When Riding Far and doing ultracycling races, it’s best to have gears that are comfortable to pedal in all situations and that won’t cause you to tire unnecessarily quickly. If you reach the base of a long, steep climb, possibly at a significant elevation and already fatigued then you will want to have a gear that allows you to pedal at a comfortable cadence. If not, you may pay for it either immediately or later on.
To calculate the size of the easiest gear needed to allow a certain cadence to be maintained, you first need to decide what minimum speed you want to be able to maintain. To do so, find out what the average gradients are for the steepest long climbs on the route. For instance, some climbs on the 2016 Transcontinental Race (TCR) route had sustained sections of 10% gradient at elevations above 1500 meters (the Grosse Scheidegg in Switzerland and Passo Giau in Italy). It’s then necessary to either know what rate of climbing you can sustain (e.g., a VAM of 800 vertical meters per hour – this metric is available on many bike computers, is shown on activity tracking websites like Strava, or it can be calculated manually) or your sustainable power in watts (e.g., 200 watts, which can be obtained using a power meter or is estimated on activity tracking websites).
If you know your sustainable VAM then you can use the following equation to obtain your sustainable speed at a certain gradient:
Speed = VAM / (10 * gradient)
Where speed is in km/h, VAM is vertical speed in vertical meters per hour, and gradient is in %. Putting the numbers from the 2016 TCR route into this equation gives: 800 / (10 * 10) = 8 km/h.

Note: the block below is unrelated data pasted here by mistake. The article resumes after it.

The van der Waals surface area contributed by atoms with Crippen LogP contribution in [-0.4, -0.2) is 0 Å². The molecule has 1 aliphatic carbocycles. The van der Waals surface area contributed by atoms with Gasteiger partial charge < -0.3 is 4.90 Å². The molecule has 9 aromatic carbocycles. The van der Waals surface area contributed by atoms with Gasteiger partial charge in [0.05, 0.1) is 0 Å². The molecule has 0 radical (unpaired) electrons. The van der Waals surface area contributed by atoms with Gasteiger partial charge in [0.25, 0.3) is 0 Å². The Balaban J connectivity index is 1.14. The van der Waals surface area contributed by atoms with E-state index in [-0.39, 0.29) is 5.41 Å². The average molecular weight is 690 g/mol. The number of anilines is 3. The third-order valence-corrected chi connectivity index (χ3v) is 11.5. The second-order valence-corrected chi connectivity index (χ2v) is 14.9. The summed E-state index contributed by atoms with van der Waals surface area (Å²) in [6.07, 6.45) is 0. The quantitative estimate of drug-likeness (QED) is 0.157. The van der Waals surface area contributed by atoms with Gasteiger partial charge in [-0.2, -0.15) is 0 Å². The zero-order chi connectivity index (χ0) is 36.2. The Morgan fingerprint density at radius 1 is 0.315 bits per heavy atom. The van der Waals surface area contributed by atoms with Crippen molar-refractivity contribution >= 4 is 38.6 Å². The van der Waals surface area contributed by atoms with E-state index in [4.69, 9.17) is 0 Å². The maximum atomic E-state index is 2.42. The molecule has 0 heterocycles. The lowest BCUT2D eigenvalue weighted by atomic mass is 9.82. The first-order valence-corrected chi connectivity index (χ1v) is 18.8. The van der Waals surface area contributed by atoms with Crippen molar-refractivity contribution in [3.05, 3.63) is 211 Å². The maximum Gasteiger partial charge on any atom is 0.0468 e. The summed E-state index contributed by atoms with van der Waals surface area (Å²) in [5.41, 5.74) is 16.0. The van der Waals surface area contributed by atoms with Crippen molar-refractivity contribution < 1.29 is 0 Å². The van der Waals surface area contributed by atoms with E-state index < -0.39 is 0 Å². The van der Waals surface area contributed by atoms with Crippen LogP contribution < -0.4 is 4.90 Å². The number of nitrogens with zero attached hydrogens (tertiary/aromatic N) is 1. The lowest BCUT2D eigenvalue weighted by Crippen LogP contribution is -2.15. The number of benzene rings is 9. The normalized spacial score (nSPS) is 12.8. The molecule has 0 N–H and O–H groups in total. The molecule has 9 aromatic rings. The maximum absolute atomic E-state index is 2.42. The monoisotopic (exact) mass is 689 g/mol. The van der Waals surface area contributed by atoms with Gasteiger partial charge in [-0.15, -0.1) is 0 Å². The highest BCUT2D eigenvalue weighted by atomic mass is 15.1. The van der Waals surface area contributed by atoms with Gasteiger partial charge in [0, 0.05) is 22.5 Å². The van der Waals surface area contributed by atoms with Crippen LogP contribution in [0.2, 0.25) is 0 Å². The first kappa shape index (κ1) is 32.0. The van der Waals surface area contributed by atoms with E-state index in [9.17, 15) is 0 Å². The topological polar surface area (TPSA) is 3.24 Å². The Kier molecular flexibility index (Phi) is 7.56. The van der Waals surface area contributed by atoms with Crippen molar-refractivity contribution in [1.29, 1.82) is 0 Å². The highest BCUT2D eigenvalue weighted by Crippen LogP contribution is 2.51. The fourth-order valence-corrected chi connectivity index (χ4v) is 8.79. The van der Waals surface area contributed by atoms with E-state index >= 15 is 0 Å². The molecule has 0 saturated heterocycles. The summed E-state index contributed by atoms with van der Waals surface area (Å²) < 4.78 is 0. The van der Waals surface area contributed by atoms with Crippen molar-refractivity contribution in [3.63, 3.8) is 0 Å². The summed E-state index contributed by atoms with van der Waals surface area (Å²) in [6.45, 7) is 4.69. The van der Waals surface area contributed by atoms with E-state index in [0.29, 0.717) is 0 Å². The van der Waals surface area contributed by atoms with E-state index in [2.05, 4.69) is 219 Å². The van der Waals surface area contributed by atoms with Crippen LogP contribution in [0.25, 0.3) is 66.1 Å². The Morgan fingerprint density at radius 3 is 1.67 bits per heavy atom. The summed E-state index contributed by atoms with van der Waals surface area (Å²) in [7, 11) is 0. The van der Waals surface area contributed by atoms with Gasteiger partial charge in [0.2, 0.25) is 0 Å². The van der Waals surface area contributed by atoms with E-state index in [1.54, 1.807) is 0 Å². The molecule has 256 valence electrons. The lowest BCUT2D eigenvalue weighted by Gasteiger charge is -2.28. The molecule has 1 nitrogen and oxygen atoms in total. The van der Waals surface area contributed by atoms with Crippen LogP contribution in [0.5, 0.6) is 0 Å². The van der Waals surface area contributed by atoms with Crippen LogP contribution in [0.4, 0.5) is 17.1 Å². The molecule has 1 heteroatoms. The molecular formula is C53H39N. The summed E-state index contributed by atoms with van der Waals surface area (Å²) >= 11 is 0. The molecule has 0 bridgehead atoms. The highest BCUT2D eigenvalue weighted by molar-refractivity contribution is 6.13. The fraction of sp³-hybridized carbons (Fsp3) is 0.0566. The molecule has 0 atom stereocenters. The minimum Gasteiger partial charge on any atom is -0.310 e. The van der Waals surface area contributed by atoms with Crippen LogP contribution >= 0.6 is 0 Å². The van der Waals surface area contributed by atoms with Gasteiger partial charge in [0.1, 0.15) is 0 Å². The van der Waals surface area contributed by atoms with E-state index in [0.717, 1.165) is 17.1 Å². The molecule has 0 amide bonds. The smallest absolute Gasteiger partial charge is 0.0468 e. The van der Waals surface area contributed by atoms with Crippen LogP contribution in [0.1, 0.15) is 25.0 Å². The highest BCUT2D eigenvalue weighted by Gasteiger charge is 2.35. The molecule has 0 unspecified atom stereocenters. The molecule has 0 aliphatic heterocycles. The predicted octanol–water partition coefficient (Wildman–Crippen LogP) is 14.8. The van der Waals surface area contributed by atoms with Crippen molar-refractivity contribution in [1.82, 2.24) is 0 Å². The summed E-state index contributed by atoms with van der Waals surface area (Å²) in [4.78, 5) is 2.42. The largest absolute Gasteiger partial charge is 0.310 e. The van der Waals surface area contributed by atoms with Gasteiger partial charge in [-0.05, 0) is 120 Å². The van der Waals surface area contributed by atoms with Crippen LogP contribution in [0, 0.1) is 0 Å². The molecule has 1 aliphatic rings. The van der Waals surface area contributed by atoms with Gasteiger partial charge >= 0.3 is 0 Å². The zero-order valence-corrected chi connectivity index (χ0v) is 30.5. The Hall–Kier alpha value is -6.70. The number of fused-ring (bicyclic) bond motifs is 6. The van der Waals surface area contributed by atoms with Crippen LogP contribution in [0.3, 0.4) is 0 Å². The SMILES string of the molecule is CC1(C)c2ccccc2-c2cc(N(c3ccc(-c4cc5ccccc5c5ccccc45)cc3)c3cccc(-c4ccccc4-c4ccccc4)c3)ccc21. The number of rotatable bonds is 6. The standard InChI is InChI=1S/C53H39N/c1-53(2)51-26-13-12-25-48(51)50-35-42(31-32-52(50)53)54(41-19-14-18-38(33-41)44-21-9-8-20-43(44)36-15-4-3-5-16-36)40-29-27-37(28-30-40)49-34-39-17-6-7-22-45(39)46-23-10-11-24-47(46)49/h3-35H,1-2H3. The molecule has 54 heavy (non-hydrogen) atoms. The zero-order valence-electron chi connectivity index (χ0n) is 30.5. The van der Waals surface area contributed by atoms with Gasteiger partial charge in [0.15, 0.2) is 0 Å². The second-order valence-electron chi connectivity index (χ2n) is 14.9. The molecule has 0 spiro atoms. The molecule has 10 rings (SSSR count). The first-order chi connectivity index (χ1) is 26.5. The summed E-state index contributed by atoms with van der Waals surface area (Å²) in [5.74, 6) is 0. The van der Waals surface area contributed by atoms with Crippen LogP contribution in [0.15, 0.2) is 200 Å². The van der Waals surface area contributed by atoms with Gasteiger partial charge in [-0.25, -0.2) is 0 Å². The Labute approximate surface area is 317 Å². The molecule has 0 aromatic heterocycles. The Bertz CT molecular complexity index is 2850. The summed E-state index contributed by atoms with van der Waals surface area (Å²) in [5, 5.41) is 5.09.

Sustainable power can be turned into speed at a certain gradient using this calculator. The same values can be entered in the boxes on the left as were used in the Factors That Determine Cycling Speed section: weight = 85 kg (rider + bike + equipment), CdA = 0.43, Crr = 0.004, and drivetrain losses = 5%. If a power of 200 watts is entered in the lower box then the calculator estimates the sustainable speed to be 7.8 km/h.
The effect of elevation should not be forgotten, which is covered on the Environmental Factors page of the Factors That Determine Cycling Speed section. Research has shown that a cyclist’s available power is reduced by about 10% at 1500 meters elevation compared to sea level due to the reduced oxygen density, so a rider who can sustain 200 watts at sea level will only be able to sustain 180 watts at this elevation. The same correction can be made for vertical speed, meaning that a more realistic sustainable value at this elevations is about 720 m/h. These revised estimates would yield a sustainable speed of 7.0 or 7.2 km/h.